State v. Rueckert

Annotate this Case

221 Kan. 727 (1977)

561 P.2d 850


No. 48,449

Supreme Court of Kansas.

Opinion filed March 5, 1977.

David R. Gilman, of Overland Park, argued the cause and was on the brief for the appellant.

Douglas J. Walker, Jr., assistant district attorney, argued the cause, and Curt T. Schneider, attorney general, Dennis W. Moore, district attorney, and Andrew Heyl, assistant district attorney, were on the brief for the appellee.

The opinion of the court was delivered by


This is a direct appeal from a jury verdict wherein defendant was found guilty of felony murder. (K.S.A. 21-3401.)

The facts reveal a cruel and bizarre homicide. Defendant Harold Allen Rueckert and Patrick Michael Sharkey spent most of the evening of December 21, 1973, bar-hopping in Overland Park, Kansas. At approximately midnight they were driving west on Merriam Lane when they came upon a slow-moving white 1962 Chevrolet. The car was driven by the Reverend Mr. Nathaniel Collins, a 73-year-old retired black minister, who was returning home from a church meeting. After following the minister's car for some time, defendant took his .22 caliber rifle from the gun rack located in the back window of his pickup and began firing at the car. Sharkey then shot the rifle, hitting the rear tires and causing them to go flat. Collins pulled his vehicle into the parking lot of the Eagles' Club in the 4700 block of Merriam Lane. Defendant continued driving west.

After driving five or six blocks, defendant turned his truck around and proceeded back to the disabled vehicle. When defendant and Sharkey arrived at the parking lot, the minister was looking *729 at the flattened tires. The three men entered into a conversation about the tires. As Collins bent over to look at one of the tires, defendant picked up a jack post lying next to the car and struck him in the head. After striking him several times, defendant rifled his victim's pockets, taking his wallet. Defendant gave Sharkey the wallet; whereupon Sharkey removed the contents and threw the wallet aside.

Taking the murder weapon with them, defendant and Sharkey got back in the truck. As an afterthought, Sharkey decided to retrieve the wallet. The two men drove away and when they crossed a bridge, Sharkey threw out the wallet and jack post. The wallet went over the railing into the river, but the jack post fell onto the bridge. Defendant stopped the truck after crossing the bridge. Sharkey then took the wheel and drove back onto the bridge where defendant got out, picked up the jack post, and threw it into the river. The two men spent the remainder of the night at Sharkey's apartment. The next day Sharkey gave defendant forty dollars, half the proceeds of the robbery.

At approximately 3:00 a.m., Collins was discovered in the parking lot, and police and an ambulance were summoned. He was rushed to the K.U. Medical Center where, despite the efforts of several doctors, he died shortly thereafter.

Police investigators processed the crime scene and found blood on and about the automobile. They also removed both rear wheels and took them to the crime lab where four lead slugs were recovered. During their investigation of the crime authorities came into possession of a rifle defendant had given to an acquaintance. A bullet comparison test indicated the slugs in the tires came from defendant's gun.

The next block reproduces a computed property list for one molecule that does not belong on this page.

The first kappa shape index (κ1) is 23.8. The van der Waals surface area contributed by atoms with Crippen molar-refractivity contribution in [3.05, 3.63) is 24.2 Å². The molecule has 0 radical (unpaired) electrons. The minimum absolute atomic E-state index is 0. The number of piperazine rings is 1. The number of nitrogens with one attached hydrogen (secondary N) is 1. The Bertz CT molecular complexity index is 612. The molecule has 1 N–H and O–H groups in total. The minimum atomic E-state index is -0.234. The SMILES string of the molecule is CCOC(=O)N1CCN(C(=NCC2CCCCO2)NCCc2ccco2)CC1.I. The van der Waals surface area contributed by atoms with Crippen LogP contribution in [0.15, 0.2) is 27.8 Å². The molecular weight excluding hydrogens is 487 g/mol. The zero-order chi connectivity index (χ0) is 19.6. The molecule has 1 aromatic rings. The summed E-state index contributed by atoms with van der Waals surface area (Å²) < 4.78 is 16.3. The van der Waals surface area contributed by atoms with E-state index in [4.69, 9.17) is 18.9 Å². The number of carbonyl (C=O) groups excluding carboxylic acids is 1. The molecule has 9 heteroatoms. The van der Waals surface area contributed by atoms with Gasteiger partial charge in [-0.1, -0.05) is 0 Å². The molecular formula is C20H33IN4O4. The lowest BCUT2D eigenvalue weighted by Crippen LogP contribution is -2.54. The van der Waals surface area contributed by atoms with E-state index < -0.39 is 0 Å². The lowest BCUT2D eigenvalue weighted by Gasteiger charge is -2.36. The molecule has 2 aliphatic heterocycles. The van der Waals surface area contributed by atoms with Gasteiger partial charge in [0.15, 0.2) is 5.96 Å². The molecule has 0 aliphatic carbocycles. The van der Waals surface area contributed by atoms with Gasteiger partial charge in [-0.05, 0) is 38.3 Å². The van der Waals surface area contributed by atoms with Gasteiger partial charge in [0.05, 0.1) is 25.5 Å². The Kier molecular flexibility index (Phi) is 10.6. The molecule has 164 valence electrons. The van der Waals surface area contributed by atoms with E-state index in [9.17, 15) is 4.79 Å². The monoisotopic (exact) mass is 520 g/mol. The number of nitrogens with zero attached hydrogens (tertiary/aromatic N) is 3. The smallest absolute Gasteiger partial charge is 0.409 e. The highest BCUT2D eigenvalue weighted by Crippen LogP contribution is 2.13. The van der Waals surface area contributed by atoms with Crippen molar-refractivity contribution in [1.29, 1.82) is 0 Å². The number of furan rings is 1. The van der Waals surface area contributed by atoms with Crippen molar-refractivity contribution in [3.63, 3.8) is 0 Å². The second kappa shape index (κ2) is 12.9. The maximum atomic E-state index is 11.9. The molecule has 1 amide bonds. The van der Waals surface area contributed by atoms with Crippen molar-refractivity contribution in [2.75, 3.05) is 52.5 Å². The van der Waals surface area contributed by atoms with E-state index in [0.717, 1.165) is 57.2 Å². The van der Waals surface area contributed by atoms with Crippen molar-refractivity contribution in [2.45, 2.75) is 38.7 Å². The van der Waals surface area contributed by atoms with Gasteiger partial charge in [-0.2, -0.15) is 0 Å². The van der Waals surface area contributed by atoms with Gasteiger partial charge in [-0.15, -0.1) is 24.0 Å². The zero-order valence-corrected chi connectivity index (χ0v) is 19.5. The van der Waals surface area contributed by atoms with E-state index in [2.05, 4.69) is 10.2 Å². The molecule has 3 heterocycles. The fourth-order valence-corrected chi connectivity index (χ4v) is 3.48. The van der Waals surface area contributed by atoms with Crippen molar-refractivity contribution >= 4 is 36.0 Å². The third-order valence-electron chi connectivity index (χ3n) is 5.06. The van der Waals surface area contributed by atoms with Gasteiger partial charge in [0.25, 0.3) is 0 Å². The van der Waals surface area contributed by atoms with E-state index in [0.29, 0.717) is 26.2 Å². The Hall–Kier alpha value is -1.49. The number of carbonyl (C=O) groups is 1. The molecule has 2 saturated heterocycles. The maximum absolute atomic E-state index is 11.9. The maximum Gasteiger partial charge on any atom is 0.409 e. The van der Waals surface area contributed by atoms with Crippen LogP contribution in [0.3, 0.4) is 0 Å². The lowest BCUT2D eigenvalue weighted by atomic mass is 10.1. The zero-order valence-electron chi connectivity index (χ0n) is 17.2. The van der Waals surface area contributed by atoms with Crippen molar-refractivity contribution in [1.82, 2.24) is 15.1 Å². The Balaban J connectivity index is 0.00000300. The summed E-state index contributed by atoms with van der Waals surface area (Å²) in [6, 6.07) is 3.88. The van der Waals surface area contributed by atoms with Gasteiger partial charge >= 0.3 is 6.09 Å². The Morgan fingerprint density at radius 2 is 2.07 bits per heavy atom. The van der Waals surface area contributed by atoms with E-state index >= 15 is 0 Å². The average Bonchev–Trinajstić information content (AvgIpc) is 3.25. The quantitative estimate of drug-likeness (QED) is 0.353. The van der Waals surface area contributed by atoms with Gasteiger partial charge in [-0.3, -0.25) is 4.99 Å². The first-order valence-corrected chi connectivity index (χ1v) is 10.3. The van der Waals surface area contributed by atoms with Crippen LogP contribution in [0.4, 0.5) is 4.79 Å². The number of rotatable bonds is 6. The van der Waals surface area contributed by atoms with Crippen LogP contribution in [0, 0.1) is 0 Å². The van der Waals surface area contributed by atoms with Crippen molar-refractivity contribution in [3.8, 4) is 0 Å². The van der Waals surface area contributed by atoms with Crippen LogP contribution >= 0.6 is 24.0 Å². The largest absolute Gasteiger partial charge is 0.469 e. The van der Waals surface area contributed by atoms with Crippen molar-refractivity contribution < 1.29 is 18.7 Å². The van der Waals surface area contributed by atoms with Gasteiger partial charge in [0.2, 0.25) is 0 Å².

Both Sharkey and defendant were charged with felony murder and aggravated robbery. Sharkey pled guilty to second degree murder and became a state's witness. Defendant was tried and found guilty of felony murder.

I. Endorsement of Witnesses

As his first point on appeal defendant contends the trial court erred in allowing the state to endorse Sharkey as its witness at the commencement of trial. This procedure is governed by K.S.A. 22-3201 (6) (now K.S.A. 1976 Supp. 22-3201 [6]) which requires the prosecuting attorney to endorse on the information the names of witnesses known to him at the time of filing. He may thereafter endorse the names of additional witnesses if he obtains permission *730 of the court. (State v. Robertson, 203 Kan. 647, 455 P.2d 570; State v. Poulos, 196 Kan. 287, 290, 411 P.2d 689, cert. denied, 385 U.S. 827, 17 L. Ed. 2d 64, 87 S. Ct. 63.)

The right of the state to endorse additional witnesses rests within the sound discretion of the trial court. Its ruling will not be disturbed in the absence of a showing of an abuse of discretion. The test is whether the defendant's rights have been prejudiced. (State v. Rogers, 217 Kan. 462, 537 P.2d 222; State v. Collins, 217 Kan. 418, 536 P.2d 1382; State v. Williams & Reynolds, 217 Kan. 400, 536 P.2d 1395; State v. Price, 215 Kan. 718, 529 P.2d 85; State v. Blocker, 211 Kan. 185, 505 P.2d 1099.)

Defendant shows no evidence of surprise or prejudice. The witness was known to counsel and had been interviewed by him four days prior to trial. At no time did defendant express the need for additional time due to surprise. In fact counsel admitted to the trial court that he fully expected Sharkey to be called as a witness. Defendant asks this court to presume prejudice because the witness was an accomplice to the crime. This court has not in the past and will not now create a special rule merely because the endorsed witness was an accomplice. (State v. Motor, 220 Kan. 99, 551 P.2d 783; State v. Robertson, supra.)

II. Severance of Defendants